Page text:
Italy vs GI Group S.p.A., May 2021, Supreme Court, Case No 13850/2021

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A non-interest-bearing loan had been granted by GI Group S.p.A., to a related company – Goldfinger Limited – in Hong Kong, in order to acquire a 56% shareholding in the Chinese company Ningbo Gi Human Resources Co. Limited.

The Italien tax authorities had issued an assessment, where an interest rate on the loan had been determined and an amount equal to the interest calculated on that basis had been added to the taxable income of GI Group S.p.A.

GI Group brought this assessment to the Regional Tax Commission where a decision was rendered setting aside the assessment. This decision was appealed to the Supreme Court by the tax authorities.

Judgement of the Supreme Court

The Supreme court upheld the appeal of the tax authorities and referred the case back to the Regional Tax Commission. According to the Supreme Court, the decision of the Tax Commission dit not comply with the principles of law concerning the subject matter of evidence and the burden of proof on tax authorities and the taxpayer.

Excerpts:

“…In conclusion, according to the Court, “such discipline, being aimed at repressing the economic phenomenon of transfer pricing, i.e. the shifting of taxable income as a result of transactions between companies belonging to the same group and subject to different national laws, does not require the administration to prove the avoidance function, but only the existence of “transactions” between related companies at a price apparently lower than the normal one”

“according to the application practice of the Italian Revenue Agency (Circular No. 6/E of 30 March 2016 on leveraged buy-outs), the reclassification of debt (or part of it) as a capital contribution should represent an “exceptional measure”. Moreover, it is not excluded that free intra-group financing may have a place in the legal system where it can be demonstrated that the deviation from the arm’s length principle is due to “commercial reasons” within the group, related to the role that the parent company assumes in supporting the other companies of the group; “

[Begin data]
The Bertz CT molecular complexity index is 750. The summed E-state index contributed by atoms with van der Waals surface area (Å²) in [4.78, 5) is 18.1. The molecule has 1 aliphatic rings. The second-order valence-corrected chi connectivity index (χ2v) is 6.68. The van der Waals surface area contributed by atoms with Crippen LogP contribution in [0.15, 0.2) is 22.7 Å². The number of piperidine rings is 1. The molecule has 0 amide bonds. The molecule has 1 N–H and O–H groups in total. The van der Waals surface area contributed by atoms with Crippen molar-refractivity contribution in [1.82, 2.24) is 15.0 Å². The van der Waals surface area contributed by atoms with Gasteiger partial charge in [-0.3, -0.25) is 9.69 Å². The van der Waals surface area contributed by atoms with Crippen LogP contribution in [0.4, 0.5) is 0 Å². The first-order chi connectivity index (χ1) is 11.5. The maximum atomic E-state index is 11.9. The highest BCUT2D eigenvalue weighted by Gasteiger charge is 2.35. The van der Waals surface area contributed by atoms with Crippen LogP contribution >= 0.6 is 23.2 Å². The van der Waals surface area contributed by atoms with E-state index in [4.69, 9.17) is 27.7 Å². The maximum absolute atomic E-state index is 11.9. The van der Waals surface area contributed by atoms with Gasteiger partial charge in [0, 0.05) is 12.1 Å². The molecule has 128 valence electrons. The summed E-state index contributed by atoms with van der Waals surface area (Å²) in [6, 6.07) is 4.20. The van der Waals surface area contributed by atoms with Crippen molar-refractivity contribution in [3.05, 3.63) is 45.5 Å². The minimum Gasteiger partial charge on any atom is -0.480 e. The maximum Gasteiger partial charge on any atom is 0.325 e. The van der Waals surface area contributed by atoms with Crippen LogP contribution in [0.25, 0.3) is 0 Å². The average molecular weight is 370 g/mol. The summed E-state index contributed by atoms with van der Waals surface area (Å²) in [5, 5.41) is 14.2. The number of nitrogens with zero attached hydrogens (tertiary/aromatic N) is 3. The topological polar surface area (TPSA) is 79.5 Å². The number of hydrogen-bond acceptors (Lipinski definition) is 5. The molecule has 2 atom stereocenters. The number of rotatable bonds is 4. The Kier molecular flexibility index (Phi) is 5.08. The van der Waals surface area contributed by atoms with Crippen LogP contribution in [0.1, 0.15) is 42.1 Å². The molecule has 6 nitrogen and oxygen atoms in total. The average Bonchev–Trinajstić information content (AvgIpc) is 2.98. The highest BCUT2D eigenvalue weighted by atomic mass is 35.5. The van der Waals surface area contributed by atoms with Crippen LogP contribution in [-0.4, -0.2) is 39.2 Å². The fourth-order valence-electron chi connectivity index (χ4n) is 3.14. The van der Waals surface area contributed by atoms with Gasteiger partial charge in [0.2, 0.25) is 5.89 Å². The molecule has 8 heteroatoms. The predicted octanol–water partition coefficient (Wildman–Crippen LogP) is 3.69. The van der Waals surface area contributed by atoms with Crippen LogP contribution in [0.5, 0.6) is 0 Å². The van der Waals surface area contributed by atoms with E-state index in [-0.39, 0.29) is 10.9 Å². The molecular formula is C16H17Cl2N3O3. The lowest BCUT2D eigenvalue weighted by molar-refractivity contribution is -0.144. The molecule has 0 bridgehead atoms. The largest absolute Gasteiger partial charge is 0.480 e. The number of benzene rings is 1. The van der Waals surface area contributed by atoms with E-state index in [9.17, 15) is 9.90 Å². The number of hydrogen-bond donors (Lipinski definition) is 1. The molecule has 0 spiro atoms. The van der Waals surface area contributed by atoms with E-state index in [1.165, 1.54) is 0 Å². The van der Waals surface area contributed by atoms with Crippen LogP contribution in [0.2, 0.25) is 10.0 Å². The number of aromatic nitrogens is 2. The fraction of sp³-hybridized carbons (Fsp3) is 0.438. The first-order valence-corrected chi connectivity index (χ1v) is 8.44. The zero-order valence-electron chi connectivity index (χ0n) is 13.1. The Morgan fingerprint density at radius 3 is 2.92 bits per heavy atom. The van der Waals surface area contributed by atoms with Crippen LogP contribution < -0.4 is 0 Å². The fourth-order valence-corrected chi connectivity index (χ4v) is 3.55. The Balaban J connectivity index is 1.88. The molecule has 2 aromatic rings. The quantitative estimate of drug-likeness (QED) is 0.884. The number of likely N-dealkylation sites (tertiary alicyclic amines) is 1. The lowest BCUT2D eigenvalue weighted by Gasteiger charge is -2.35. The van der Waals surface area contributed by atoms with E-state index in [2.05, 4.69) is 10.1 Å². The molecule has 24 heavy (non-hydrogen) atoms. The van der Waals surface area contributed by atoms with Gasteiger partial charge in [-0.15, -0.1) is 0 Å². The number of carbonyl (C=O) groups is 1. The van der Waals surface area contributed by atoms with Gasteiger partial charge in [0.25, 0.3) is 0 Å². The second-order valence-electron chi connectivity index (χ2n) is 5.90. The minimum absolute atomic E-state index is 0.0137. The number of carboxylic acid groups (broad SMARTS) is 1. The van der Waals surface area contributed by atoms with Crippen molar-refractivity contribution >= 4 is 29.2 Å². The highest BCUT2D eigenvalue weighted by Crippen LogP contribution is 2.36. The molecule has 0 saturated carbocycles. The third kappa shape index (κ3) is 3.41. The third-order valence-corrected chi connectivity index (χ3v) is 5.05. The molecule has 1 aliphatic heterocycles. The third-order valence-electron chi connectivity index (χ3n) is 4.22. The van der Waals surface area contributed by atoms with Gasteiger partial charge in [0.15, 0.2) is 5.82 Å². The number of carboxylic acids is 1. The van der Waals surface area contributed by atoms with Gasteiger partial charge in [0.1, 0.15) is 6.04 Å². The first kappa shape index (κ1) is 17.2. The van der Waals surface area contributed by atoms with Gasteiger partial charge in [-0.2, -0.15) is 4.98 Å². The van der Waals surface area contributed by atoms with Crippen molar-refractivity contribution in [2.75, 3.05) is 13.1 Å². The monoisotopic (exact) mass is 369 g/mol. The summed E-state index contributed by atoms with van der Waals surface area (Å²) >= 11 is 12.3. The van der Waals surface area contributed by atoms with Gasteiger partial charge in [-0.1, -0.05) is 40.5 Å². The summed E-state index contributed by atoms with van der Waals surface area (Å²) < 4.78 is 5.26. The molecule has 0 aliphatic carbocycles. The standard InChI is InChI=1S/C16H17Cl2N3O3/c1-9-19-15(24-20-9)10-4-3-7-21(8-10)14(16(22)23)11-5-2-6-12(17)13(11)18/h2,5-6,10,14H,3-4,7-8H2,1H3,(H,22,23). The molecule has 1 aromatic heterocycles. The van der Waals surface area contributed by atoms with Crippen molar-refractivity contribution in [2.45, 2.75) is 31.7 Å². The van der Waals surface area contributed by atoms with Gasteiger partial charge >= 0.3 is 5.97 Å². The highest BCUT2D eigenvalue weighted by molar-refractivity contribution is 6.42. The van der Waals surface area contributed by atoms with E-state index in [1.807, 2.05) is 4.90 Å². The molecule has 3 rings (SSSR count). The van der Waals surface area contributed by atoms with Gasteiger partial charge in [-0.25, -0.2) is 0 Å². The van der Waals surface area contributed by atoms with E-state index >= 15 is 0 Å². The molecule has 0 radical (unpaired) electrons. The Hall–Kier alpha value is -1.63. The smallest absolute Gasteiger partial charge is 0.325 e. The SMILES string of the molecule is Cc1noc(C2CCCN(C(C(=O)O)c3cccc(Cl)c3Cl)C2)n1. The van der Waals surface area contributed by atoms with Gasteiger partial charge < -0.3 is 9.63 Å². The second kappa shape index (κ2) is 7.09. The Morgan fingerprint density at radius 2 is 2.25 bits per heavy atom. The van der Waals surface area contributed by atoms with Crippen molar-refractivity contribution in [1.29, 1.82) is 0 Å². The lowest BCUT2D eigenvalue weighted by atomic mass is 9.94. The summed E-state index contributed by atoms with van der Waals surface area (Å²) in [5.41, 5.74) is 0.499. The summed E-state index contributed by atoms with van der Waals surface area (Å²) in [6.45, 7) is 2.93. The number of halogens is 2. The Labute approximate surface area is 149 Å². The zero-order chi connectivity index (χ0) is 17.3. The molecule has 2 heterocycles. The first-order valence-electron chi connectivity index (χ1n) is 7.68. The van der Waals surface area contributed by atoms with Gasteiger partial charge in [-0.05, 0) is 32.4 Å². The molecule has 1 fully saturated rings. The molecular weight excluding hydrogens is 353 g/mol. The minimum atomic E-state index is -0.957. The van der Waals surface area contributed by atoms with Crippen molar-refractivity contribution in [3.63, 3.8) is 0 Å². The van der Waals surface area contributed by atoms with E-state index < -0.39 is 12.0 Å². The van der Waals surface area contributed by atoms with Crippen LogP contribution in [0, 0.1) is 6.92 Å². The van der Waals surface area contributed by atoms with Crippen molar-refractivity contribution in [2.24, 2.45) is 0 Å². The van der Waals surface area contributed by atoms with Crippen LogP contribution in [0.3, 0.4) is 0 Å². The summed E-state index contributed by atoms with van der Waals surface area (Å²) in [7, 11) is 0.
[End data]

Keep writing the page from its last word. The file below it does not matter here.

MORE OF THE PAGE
“…the Regional Commission did not comply with the (aforementioned) principles of law concerning the subject-matter of the evidence and the criterion for sharing the burden of proof, between the tax authorities and the taxpayer, on the subject of international transfer pricing. In essence, the examination of the trial judge had to be oriented along two lines:
first, it had to verify whether or not the tax office had provided the evidence, to which it was entitled, that the Italian parent company had carried out a financing transaction in favour of the foreign subsidiary, as a legitimate condition for the recovery of the taxation of the interest income on the loan, on the basis of the market rate observable in relation to loans with sufficiently “comparable” characteristics and provided to entities with the same credit rating as the associated debtor company (see the OECD Report 2020), the determination of which is quaestio facti referred to the judge of merit;
secondly, once this preliminary profile had been established, also on the basis of the principle of non-contestation, it had to be verified whether, for its part, the company had demonstrated that the non-interest-bearing loan was due to commercial reasons within the group, or in any event was consistent with normal market conditions or whether, on the contrary, it appeared that that type of transaction (i.e. the loan of money) between independent companies operating in the free market would have taken place under different conditions.
Instead, as stated above (see p. 2 of the “Findings”), the C.T.R. required the Office to demonstrate facts and circumstances extraneous to the onus pro bandi of the Administration, such as the existence of an interest of Goldfinger Ltd in obtaining and remunerating the loan and, again, that there had been other similar onerous intra-group loans;

 
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IT vs GI Group Sez. 5 Num. 13850 Anno 2021

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